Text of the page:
NAPSNet Daily Report 19 November, 2002

Recommended Citation

"NAPSNet Daily Report 19 November, 2002", NAPSNet Daily Report, November 19, 2002, https://nautilus.org/napsnet/napsnet-daily-report/napsnet-daily-report-19-november-2002/

 
CONTENTS

I. United States

1. DPRK Nuclear Correction
2. US Japan Base Mystery Attack
3. PRC-US Military Relations
4. PRC Domestic Politics
5. PRC on DPRK Nuclear Issue
6. ROK on DPRK Situation
7. DPRK-Japan Abduction Issue
8. Inter-Korean Railway Project
II. Japan 1. DPRK Nuclear Issue
2. DPRK’s Specific Action Needed
3. Inter Korean Railway Talks
4. DPRK-Japan Relation

I. United States

1. DPRK Nuclear Correction

Reuters (Paul Eckert, “NORTH KOREA REVISES CONFUSING NUCLEAR REPORT,” Seoul, 11/18/02), Washington Post (Doug Struck, “N KOREA QUIETS BUZZ ON NUCLEAR ASSERTION,” Tokyo, 11/19/02) and the New York Times (Howard W. French, “NORTH KOREA CLARIFIES STATEMENT ON A-BOMB,” Okyo, 11/19/02) reported that the DPRK sent analysts scrambling for a day to try to decipher what appeared to be a claim that it had nuclear weapons, before quieting the buzz today by revising the broadcast. A commentary on Radio Pyongyang on Sunday night had included a sentence that seemed, to some ears, to move North Korea’s official position beyond its often-stated stance that the country is “entitled” to possess nuclear weapons. According to a report by the ROK’s Yonhap news agency, the broadcaster said North Korea had “come to have” the weapons. Yonhap’s report caused analysts in Seoul and Tokyo to play and replay tapes of the broadcast today. After much straining and repetition, the verdict was mixed. But Radio Pyongyang late today rebroadcast the commentary, substituting a clearly enunciated segment for the confusing sentence. The rebroadcast stuck to its long-held position on entitlement, quietly ending the flap.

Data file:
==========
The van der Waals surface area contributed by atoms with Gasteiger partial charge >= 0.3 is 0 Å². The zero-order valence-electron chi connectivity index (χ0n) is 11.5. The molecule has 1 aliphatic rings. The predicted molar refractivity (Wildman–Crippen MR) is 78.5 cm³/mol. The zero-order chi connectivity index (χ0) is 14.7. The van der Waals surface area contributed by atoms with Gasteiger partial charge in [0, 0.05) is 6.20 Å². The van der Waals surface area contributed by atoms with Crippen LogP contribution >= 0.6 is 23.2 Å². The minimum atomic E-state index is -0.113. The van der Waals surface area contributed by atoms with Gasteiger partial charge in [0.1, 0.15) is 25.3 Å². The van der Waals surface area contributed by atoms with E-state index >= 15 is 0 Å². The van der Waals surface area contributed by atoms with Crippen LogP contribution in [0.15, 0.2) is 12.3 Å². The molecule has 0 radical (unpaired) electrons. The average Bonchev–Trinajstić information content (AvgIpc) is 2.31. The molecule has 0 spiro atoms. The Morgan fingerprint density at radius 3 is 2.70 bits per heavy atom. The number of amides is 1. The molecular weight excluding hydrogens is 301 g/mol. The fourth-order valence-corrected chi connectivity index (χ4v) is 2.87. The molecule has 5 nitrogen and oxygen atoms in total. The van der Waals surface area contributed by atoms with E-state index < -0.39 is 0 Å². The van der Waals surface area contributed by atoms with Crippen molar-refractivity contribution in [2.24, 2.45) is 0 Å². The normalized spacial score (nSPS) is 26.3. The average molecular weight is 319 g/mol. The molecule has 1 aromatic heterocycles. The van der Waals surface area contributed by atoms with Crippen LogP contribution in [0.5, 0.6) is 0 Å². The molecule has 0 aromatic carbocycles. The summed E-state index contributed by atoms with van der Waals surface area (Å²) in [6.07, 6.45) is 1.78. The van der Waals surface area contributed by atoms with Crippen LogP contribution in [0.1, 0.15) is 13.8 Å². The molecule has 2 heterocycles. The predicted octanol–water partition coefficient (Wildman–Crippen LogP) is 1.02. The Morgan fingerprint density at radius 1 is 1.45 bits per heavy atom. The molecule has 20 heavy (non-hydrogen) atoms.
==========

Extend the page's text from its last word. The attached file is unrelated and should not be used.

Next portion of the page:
2. US Japan Base Mystery Attack

The New York Times (“US BASE IN JAPAN HIT BY MYSTERY RAID,” Tokyo, 11/19/02) and the Associated Press (Eric Talmadge, “JAPAN POLICE PROBE US BASE BLASTS,” Tokyo, 11/19/02) reported that Japanese police investigating two loud blasts outside a US military base said Tuesday they found a metal projectile and a crude mortar made from a metal pipe, suggesting leftist radicals may have targeted the base. No one was hurt in the Monday night explosions, and there were no reports of damage. US officials said the explosions were reported about 800 feet from the base. Japanese police spokesman Narihito Sasaki said two explosions were heard from a wooded area in the park just outside Camp Zama, a US Army base 25 miles southwest of Tokyo. Sasaki said the launcher was found in the park and there were burn marks nearby, indicating it had been used. He said the pipe was pointed toward Camp Zama and was 21 inches in length and two inches in diameter. Police later found a round, metal projectile nearly a half mile away from the launcher on the balcony of a private home. A few roof tiles on the home were broken, but no one was injured, said another police official, who spoke on condition of anonymity. No projectiles were found in the base.